Early last week, a woman stood in the lobby, asking us to take her cat. She was moving, in financial distress, and couldn’t care for her cat anymore. It was a story we hear almost every day. The faces and circumstances change, but the end results are usually the same: more homeless pets waiting in kennels. She was visibly shaken as she filled out the paperwork. She seemed torn by her decision. But then she smiled, pulled herself together and stood a little taller. “At least I know he will be safe here, and you guys will find him a good home. I couldn’t bear to leave him if you weren’t a no-kill shelter.”
“Actually, we are not a no-kill shelter,” was the reply. She took a step back, confused. “We are an open intake shelter. We have contracts with several government entities that require us to take in any animals that are picked up by animal control. We must do this regardless of whether or not we have space available. Which means that sometimes we need to make space…”
She seemed flustered. “But I thought that the Humane Society was no-kill.”
“There are many Humane Societies, not just one. And like us, most are separate entities. We do not receive funding or assistance from other Humane Societies. We rely on our local community of donors, volunteers and partners for support. And our community relies on us as well. Part of that reliance means that we take in police impounds, stray animals, animals being held in court cases, and animals transferred from partner organizations, as well as owner surrenders like your cat.”
“So does that mean you are going to kill my cat?”
“We certainly don’t intend to! We are lucky to be part of a community that cares for its pets. And we will do everything we can to help find your cat a good home. But in all honesty, we cannot guarantee that your cat will find a happy outcome.”
She thought it over, but decided to leave her cat. It’s a situation we encounter at the Humane Society of Central Arizona every day. We have been fortunate not to have had to make space in quite some time. But all shelters, whether “no-kill” or not, are limited by the space available when animals come in. At the Humane Society of Central Arizona, we want every animal that comes through our doors to find its way to a loving home. And thanks to the help of our adopters, volunteers and rescue partners, many of the animals we take in find their way back home or to a new home. But the reality is that being an open-intake shelter requires us to make hard decisions at times.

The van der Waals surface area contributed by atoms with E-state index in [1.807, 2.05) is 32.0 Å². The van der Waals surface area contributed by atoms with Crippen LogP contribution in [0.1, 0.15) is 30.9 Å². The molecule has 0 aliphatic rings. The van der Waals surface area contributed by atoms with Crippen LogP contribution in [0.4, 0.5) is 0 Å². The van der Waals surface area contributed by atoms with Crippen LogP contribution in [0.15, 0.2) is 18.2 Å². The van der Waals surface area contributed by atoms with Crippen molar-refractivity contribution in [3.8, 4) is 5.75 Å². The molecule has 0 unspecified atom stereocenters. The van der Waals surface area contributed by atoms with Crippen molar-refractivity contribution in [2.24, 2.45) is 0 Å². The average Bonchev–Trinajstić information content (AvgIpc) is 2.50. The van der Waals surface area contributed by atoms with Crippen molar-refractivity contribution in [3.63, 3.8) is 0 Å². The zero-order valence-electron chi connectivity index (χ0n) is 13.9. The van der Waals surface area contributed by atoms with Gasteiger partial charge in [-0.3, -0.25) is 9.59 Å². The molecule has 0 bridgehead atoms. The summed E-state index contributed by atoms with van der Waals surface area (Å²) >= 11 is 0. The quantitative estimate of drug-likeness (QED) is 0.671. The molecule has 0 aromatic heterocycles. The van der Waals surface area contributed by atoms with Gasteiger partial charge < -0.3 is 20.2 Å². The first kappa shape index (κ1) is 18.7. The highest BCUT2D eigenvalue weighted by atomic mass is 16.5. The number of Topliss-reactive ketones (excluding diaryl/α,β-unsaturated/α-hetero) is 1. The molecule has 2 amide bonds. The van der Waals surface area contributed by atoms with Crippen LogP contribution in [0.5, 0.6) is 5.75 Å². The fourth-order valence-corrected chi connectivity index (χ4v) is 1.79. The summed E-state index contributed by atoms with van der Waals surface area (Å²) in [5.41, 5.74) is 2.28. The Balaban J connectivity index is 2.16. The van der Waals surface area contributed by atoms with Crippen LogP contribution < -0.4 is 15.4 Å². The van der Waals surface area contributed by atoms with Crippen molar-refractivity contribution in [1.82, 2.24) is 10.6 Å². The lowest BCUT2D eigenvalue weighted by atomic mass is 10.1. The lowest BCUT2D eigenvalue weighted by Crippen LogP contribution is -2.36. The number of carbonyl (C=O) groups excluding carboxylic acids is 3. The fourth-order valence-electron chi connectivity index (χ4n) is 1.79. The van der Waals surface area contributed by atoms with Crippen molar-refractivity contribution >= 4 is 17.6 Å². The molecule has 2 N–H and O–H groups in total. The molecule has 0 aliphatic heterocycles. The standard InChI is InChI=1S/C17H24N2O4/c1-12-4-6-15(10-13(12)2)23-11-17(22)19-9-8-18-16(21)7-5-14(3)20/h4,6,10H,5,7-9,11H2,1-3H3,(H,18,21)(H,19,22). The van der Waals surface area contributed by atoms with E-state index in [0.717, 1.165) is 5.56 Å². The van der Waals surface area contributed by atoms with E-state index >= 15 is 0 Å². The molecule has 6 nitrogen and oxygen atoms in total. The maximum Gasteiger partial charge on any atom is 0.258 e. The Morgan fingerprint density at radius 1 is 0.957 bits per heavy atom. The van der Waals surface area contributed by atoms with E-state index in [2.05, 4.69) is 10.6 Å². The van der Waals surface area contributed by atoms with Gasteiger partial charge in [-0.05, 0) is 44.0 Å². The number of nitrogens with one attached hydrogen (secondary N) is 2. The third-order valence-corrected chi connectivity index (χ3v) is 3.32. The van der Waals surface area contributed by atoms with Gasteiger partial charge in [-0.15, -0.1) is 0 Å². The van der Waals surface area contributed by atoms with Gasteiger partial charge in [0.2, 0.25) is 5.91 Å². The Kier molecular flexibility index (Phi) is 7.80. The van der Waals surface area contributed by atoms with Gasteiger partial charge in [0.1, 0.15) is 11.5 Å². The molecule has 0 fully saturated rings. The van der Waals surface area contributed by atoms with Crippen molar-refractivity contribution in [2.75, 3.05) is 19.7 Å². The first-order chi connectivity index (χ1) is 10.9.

All pet owners should remember that the most adoptable animals are the ones that have the best chance of a new life. This means that dogs and cats should be socialized from an early age and taught the basics of how to live in a home with people and (when possible) other animals. A healthy, well-adjusted pet is the easiest pet to place. And if you are considering surrendering your pet, please make sure that you have tried every possible way to find a new home before bringing it to the shelter. We will do our best for the animals in our care. But we need your help to ensure that as many as possible go home.
Happy Holidays from all of us, two-legged and four-, at the Humane Society of Central Arizona.
Here are just a few of the wonderful pets awaiting adoption at our shelter, located at 605 W. Wilson Court (just south of Main Street). Hours are Monday through Saturday, 10 a.m. to 2 p.m. (excluding holidays). All adoptable pets are spayed or neutered and are current on vaccinations. For more information, call (928) 474-5590 or visit our Web site: www.humanesociety centralaz.org.
Sirus is an 11-year-old husky/shepherd mix. He is a distinguished older gentleman with an air of confidence and authority. He enjoys spending time in the yard with some of his calmer dog friends. Sirus is tolerant of cats and easygoing with children.
Mataya is a beautiful 9-year-old domestic shorthair. She spends her time sunning in our cat room, and enjoys gentle petting but prefers not to be picked up. She would do well in a quieter home and is social with other cats.
Henry is an 8-year-old domestic shorthaired tabby. He is friendly with everyone and gets along well in his cat community. He is generally easygoing, and enjoys petting and lazy sunning.
Woody is a gentle, old soul. He is an 11-year-old neutered boxer mix that came to us as a stray. He loves to sit quietly with people and have his head rubbed. He’s a little slow, but still enjoys yard time in the sun with his dog friends. Woody is calm and friendly with children and other dogs. He would make a great friend to sit with by the fireplace.